Action and meditation

A casual discussion on mediation today, got me thinking about how people view the act of meditation.

The person in question had seen a few videos on You Tube, and had come to the conclusion that meditation is all about closing your eyes and ‘not-thinking’.

Of course, she didn’t claim that she understood it fully, but the fact is that a lot of people wonder about it.

The west has sold meditation in a very superficial manner. Sit in this way, close your eyes and witness. And maybe an ‘Om’ or a ‘Shanti’ thrown in for good measure.

What they don’t know is that meditation is a continual process. Once you start on the path of meditation, you have to make many changes in your life – the food you eat, the actions you perform, the thoughts that you indulge in – all have to be aligned with the meditative practice.

It isn’t going to work if you eat junk food all day, speak filth and then in the evening, sit on a yoga mat and close your eyes.

You may calm down yes, but it surely isn’t meditation.

The disassociation of both yog and meditation from the acts of daily life is not ideal. Yog is a powerful way of living, not an hour in a studio. As I say…

The yoga studio teaches you for one hour. My yog, is for the other twenty-three.

The same goes for meditation. It is a continuation of the way you act, think and feel. Actually, the way you act, think and feel, carries on into the way you meditate.

Like every philosophy in the east, this thought too is circular. One leads to the other, and vice-versa.

So stay away from the fast-food type yoga and meditation junk. 10 minutes of closing your eyes may calm you down, but when you continue the rest of your life in the same manner, you reset to zero every single day.

And, much like climbing a stair on a tall staircase and then coming back down a notch every day, you aren’t ever going to reach the top.

Reposting below, a related thought on action and mediation. Have a read!

द्विविधो हि वेदोक्तो धर्म: प्रवृत्ति लक्षणो निवृत्ति च |

द्विविधो हि वेदोक्तो धर्म: प्रवृत्ति लक्षणो निवृत्ति च |

जगत: स्तिथि कारणम् प्राणिनाम् साक्षादभ्युदयनिश्रेयशहेतुः ||

dvividho hi vedokto dharmah; pravíttilaksano nivritti-laksanah ca|

jagatah sthiti karanam praninam sākshāt abhyudaya nishryasa hetuh||

Gita Bhaśya – by Ādi Śankara

The dharma (धर्म) taught in Vedas is of a two-fold nature, characterized by pravrtti (प्रवृत्ति), which is outward action and nivrtti (निवृत्ति), which is inward contemplation. Dharma (धर्म) brings about stability of the world, meant to ensure the abhyudaya (अभ्युदय), or socio economic welfare and nihsreyasa (नि:श्रेयस), inward freedom of all beings.

When contemplating the spiritual path, a natural doubt arises. Does one have to renounce everything, and live the life of a sage, or is there a way to be spiritual, yet a part of normal society?

As always, the Vedanta has an answer. Ādi Śankara, in his commentary on the Bhagavad Gīta, has clarified that we have two paths in life, one is pravrtti, or worldly interaction, and the other is nivrtti, or inner contemplation. Pravrtti comes to us naturally – from the time we are born, till the time we die, we are naturally inclined towards action.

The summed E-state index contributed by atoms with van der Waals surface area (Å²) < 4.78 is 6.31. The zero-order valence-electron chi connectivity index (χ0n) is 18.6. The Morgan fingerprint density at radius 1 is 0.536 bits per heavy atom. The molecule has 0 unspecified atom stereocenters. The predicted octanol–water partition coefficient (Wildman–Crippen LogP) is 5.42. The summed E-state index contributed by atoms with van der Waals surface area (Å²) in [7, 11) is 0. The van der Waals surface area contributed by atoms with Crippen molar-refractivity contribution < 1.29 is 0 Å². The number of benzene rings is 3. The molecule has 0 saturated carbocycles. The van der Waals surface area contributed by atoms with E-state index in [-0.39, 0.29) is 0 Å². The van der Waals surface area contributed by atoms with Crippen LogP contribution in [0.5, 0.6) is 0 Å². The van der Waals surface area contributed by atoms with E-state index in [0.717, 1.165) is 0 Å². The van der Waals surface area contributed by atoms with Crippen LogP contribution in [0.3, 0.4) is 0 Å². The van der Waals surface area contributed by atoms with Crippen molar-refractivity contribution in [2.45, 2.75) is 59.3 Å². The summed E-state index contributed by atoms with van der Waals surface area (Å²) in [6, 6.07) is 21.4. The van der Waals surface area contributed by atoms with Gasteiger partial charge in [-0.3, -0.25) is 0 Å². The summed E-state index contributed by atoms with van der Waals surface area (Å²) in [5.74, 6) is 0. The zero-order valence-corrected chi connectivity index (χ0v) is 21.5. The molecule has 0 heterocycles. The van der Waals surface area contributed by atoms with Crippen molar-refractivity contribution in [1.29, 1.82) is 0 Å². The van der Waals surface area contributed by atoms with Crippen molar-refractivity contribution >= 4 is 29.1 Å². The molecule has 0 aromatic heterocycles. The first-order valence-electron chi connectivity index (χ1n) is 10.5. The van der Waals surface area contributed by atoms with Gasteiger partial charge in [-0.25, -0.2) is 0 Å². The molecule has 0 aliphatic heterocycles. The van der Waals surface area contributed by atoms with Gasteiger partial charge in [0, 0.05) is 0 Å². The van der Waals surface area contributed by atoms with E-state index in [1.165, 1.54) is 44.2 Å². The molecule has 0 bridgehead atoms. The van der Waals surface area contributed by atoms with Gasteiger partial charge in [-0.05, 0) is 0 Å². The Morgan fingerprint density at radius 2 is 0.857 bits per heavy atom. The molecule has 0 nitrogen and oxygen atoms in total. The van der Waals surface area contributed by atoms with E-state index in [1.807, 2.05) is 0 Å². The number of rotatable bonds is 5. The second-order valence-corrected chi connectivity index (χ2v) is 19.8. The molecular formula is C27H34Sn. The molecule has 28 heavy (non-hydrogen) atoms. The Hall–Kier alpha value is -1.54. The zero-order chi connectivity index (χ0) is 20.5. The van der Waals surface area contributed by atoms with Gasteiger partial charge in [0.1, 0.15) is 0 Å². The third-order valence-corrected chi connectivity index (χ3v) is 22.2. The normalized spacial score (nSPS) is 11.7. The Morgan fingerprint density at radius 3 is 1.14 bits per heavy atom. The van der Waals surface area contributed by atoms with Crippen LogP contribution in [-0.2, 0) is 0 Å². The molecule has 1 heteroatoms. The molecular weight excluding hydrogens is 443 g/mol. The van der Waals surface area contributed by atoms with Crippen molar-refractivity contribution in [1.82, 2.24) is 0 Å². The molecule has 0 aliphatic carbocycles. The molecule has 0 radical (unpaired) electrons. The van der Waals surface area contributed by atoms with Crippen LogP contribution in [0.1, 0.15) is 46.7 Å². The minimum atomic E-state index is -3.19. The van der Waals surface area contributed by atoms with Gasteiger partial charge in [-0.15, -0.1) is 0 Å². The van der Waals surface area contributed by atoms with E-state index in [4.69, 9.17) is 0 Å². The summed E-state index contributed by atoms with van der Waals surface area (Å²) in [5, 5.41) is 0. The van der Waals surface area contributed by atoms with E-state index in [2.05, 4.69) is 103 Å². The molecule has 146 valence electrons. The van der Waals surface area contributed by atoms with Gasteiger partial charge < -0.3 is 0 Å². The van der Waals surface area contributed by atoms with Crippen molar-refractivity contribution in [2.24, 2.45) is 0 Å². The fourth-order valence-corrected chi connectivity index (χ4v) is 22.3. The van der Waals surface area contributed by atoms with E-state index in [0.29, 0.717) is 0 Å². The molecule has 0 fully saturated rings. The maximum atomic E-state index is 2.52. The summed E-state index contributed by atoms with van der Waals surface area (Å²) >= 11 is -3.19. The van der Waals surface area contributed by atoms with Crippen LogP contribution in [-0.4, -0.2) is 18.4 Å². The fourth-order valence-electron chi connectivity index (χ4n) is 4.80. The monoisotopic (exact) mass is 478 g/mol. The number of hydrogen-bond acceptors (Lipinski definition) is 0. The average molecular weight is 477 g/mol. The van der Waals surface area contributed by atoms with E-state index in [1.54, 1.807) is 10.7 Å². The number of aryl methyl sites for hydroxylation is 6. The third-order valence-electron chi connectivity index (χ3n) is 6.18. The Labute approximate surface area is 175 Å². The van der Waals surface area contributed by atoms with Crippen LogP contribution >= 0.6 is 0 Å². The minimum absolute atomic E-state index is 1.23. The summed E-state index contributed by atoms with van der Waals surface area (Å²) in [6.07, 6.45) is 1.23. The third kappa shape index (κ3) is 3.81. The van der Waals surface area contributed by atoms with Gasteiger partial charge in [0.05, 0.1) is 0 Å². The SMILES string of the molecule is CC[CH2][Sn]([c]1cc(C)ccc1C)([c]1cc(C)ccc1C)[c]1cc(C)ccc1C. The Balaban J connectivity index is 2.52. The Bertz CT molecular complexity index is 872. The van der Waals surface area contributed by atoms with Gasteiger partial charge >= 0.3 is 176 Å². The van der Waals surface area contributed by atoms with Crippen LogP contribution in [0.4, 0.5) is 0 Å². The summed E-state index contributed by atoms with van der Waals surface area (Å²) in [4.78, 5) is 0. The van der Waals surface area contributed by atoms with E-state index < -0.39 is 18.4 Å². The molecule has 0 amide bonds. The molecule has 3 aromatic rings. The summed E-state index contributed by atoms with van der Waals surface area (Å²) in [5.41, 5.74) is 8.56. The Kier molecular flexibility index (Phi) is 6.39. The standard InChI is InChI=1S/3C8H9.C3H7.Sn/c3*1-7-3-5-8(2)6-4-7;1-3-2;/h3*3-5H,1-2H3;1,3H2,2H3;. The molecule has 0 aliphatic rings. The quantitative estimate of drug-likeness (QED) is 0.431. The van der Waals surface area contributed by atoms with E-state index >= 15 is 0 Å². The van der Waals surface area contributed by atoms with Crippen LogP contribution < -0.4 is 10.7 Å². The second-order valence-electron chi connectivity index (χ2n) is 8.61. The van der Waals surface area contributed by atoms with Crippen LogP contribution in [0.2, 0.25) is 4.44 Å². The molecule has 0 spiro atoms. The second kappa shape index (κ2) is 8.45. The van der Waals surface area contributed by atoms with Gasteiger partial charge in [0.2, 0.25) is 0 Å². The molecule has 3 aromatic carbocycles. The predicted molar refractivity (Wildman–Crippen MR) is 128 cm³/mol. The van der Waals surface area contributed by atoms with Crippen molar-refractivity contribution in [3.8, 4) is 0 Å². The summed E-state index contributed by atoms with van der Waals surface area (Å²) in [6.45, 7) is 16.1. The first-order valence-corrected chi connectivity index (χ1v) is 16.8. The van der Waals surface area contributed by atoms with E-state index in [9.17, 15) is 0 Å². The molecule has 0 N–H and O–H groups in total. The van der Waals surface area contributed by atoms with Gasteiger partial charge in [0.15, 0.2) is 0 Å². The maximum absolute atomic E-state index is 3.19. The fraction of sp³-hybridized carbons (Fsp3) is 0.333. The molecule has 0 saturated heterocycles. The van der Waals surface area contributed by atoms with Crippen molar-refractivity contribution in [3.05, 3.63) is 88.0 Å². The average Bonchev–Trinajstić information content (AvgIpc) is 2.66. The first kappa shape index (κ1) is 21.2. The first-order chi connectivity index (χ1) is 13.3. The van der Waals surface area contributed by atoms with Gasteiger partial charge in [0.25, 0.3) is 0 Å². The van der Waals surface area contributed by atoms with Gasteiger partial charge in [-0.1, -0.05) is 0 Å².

A child crawls, then turns, walks, runs, pushes and pulls, without any need for formal training, doesn’t it?

Nivrtti, on the other hand, requires training. Self-contemplation though meditation is a basic method by which you can look inwards, and understand your true nature – what you think, what you feel, how your mind reacts to situations…

Pravrtti is important to organise a society – it wouldn’t be a great place to live if everyone was only engaged in inner contemplation, without any outward interaction. It is also required for the continuity of life – but in the right manner. Not on the path that we find ourselves on currently – with unhappiness, greed and over-emphasis on personal gratification rather than think of the society and the planet as a whole.

The emphasis here is on right action – on Karma Yoga.

Right action by every member of society brings about happiness, prosperity and contentment. Understanding what is good for us AND for the society makes us more mindful of others. Throwing garbage out on the street may be good for the cleanliness of your house, but surely not good for a clean neighbourhood. Similarly, doing business with an aim to profit at the cost of the well-being of your employees is not pravrtti.

The fact is that pravrtti and nivrtti are interconnected. A calmer inner self, a more meditative and contemplative person, is more inclined to engage in karma yoga for the good of the society, isn’t it?

Pravritti leads to a content society, and nivritti leads to nihsreyasa, or the inner freedom that is a consequence of the quest for oneself. It is the right answer to WHO AM I, and WHAT AM I HERE FOR?

Nivrtti is required to stabilize and purify our thinking. It brings in the moral dimension and we ask questions to ourselves before any action – Why should we do this? What will be it’s implications on us, and everyone else?

My feathered friends are all about pravritti – chirping away and bringing a sense of nivritti to all those of us who encounter them:)